“I said as far as Pakistan is concerned, we are open to business, our processes are transparent and any Russian company would be welcomed,” Mr Kasuri disclosed.

TERRORISM: Describing his talks with Mr Kasuri as ‘quite substantive’, the Russian foreign minister said they also discussed the potential for strengthening cooperation on multilateral basis in combating international terrorism and other real threats to security and sustainable development in South and Central Asia.

Mr Lavrov stated that Russia and Pakistan had also decided to upgrade their dialogue on terrorism within the framework of the Joint Working Group on counter-terrorism.

He acknowledged and appreciated Pakistan’s efforts to curb terrorism and the activities of extremists. He expressed concern over the presence of Al Qaeda elements and Taliban in the border areas between Pakistan and Afghanistan. However, he was confident that the continued pursuit of these elements would put an end to the movement of extremists and militants.

OTHER ISSUES: Referring to his ‘extensive and useful’ interaction with the Russian foreign minister, Mr Kasuri said: “We had constructive and fruitful discussions today.” He said besides bilateral matters they also discussed Indo-Pakistan peace process, the Kashmir issue, war against terrorism, Afghanistan, Central Asia, the Middle East process, Iraq and Iran.

AFGHANISTAN: To a question on Afghanistan, Mr Kasuri said: “We are very disturbed by the current situation in Afghanistan.”

He underlined the need for adopting a holistic, consensus-building approach and said: “Both Pakistan and Russia are committed to doing what they can to help stabilise Afghanistan.”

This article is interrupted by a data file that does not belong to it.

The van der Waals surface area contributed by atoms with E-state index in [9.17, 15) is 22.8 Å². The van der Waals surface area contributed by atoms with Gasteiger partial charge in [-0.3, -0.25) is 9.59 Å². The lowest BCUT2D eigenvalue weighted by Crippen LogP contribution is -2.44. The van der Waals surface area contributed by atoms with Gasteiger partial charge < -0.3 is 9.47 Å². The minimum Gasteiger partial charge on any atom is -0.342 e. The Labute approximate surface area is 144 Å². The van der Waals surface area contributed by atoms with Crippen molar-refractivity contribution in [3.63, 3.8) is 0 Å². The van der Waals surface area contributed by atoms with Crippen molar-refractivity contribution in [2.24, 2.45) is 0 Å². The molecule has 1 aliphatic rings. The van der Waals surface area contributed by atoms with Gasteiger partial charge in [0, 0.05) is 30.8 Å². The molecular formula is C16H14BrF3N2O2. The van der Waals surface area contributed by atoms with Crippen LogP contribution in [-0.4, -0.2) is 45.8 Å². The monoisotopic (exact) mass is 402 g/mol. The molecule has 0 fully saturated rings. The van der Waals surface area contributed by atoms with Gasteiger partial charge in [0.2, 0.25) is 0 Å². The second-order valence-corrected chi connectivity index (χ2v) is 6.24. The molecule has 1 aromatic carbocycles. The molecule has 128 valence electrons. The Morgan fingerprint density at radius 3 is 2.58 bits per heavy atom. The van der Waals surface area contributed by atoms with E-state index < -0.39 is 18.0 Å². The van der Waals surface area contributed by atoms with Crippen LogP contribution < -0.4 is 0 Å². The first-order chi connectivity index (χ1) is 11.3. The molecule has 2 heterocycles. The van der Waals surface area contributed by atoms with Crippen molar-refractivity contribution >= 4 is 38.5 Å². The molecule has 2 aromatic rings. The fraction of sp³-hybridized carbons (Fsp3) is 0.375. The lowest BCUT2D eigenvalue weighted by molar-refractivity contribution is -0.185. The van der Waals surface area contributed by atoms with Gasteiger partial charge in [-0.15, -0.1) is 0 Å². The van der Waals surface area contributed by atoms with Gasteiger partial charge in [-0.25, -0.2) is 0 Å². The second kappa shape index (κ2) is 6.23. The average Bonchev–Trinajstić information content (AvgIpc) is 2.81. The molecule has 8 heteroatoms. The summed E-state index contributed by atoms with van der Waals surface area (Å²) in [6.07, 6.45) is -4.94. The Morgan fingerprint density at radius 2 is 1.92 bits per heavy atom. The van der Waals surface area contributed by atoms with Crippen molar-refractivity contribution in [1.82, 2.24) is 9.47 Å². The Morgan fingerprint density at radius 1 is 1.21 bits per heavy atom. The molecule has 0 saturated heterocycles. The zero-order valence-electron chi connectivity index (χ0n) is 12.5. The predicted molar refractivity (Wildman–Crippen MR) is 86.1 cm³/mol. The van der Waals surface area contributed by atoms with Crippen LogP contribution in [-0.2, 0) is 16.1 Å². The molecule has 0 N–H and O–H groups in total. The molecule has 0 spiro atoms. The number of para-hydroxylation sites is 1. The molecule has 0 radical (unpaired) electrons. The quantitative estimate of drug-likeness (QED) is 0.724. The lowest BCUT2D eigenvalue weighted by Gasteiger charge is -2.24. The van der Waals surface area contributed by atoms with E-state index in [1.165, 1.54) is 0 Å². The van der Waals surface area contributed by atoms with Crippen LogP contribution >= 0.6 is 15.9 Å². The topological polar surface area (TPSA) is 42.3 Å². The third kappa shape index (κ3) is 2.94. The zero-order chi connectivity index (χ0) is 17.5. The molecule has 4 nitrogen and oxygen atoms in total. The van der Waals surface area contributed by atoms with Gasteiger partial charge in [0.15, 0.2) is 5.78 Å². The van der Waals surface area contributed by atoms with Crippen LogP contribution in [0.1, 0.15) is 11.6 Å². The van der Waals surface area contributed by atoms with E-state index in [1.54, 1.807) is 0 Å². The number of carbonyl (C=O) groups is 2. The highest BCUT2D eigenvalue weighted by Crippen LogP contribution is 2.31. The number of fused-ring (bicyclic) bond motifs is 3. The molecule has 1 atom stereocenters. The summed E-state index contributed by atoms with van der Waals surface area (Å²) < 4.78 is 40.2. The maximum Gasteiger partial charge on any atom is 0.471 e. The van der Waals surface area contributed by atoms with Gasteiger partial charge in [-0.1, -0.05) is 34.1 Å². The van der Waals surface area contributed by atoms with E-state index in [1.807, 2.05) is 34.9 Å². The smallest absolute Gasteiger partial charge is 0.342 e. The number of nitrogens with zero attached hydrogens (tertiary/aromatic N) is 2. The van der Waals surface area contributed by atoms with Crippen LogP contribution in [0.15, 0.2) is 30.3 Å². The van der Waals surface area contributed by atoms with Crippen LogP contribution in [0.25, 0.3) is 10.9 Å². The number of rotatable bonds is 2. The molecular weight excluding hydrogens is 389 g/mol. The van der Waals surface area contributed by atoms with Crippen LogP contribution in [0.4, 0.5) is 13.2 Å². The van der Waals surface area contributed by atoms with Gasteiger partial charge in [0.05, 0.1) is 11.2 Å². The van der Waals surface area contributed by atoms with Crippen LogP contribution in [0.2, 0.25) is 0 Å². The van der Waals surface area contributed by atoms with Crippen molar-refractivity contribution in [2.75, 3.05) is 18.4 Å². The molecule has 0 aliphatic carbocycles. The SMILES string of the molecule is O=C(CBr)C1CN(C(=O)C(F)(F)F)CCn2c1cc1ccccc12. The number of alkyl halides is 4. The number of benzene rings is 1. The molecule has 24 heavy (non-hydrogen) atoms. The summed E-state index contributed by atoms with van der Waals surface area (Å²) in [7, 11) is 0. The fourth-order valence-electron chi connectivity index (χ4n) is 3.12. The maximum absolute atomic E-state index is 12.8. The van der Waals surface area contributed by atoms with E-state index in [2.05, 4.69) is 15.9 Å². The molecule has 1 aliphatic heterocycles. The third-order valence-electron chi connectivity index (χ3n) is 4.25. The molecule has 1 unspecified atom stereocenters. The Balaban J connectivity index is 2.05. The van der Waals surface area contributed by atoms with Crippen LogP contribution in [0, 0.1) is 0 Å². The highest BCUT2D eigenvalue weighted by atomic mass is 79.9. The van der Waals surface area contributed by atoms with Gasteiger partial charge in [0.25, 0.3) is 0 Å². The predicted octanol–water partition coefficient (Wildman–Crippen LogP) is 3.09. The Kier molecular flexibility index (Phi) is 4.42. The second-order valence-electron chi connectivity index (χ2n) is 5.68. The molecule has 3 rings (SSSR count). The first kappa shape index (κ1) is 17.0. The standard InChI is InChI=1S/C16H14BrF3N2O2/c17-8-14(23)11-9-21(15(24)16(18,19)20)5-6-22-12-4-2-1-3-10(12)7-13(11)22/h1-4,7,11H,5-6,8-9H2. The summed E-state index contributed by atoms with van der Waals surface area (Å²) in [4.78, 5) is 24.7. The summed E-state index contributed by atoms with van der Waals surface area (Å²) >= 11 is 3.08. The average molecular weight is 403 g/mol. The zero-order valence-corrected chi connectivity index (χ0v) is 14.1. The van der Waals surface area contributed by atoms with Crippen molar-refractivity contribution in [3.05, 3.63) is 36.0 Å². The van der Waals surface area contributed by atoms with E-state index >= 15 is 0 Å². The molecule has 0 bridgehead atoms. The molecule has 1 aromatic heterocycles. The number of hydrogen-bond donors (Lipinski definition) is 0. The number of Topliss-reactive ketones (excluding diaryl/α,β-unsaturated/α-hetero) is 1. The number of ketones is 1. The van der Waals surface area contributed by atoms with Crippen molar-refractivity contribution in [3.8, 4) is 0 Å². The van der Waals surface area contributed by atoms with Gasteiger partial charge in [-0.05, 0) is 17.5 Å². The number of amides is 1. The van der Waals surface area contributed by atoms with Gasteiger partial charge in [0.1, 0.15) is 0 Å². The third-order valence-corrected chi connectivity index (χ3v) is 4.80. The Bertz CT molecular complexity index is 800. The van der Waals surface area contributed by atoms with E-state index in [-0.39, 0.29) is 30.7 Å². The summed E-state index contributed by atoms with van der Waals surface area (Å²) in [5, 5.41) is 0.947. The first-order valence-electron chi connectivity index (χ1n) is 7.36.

The Russian foreign minister was also convinced that sustainable and durable settlement in Afghanistan was only possible on the basis of agreements reached at the April 2004 Berlin conference that called for representation of all ethnic groups in the power structures.

To a question about the presence of Nato forces in Afghanistan, he said: “We are convinced that the timeframe of the presence of multinational forces in Afghanistan has to be decided by the Afghan government and the Afghan people.”

Referring to the increasingly intensive interaction between the two countries at the political fora including the SCO, Mr Lavrov said both shared similar positions on key international issues. In this context, he specifically mentioned the overall strengthening of the role of the UN and other international organisations on the basis of the international law.

PEACE WITH INDIA: Commenting on the Pakistan-India peace process in his opening statement, the Russian foreign minister noted: “We have observed with satisfaction the progress reached in the development of the Pakistan-India relationship, and Russia supports all the activities which are meant in direction of further bringing forward this process.”

Both the foreign ministers mentioned that Russian President Putin would visit Pakistan in the near future, indicating that they agreed to work on the ‘substantive part’ of his upcoming visit.

In this connection, Mr Kasuri would also visit Moscow next year on the invitation of his Russian counterpart.

MIDDLE EAST: The Russian foreign minister said he had detailed discussions with Mr Kasuri on the crisis and conflict situation in the Middle East and they agreed to promote interaction between Palestine and Israel for a settlement.

“Russia believes that it is urgent that the next meeting of the four international quartet on Middle East be convened promptly, with the participation of the leading countries of the region, the Arab countries and both Palestine and Israel,” he stated.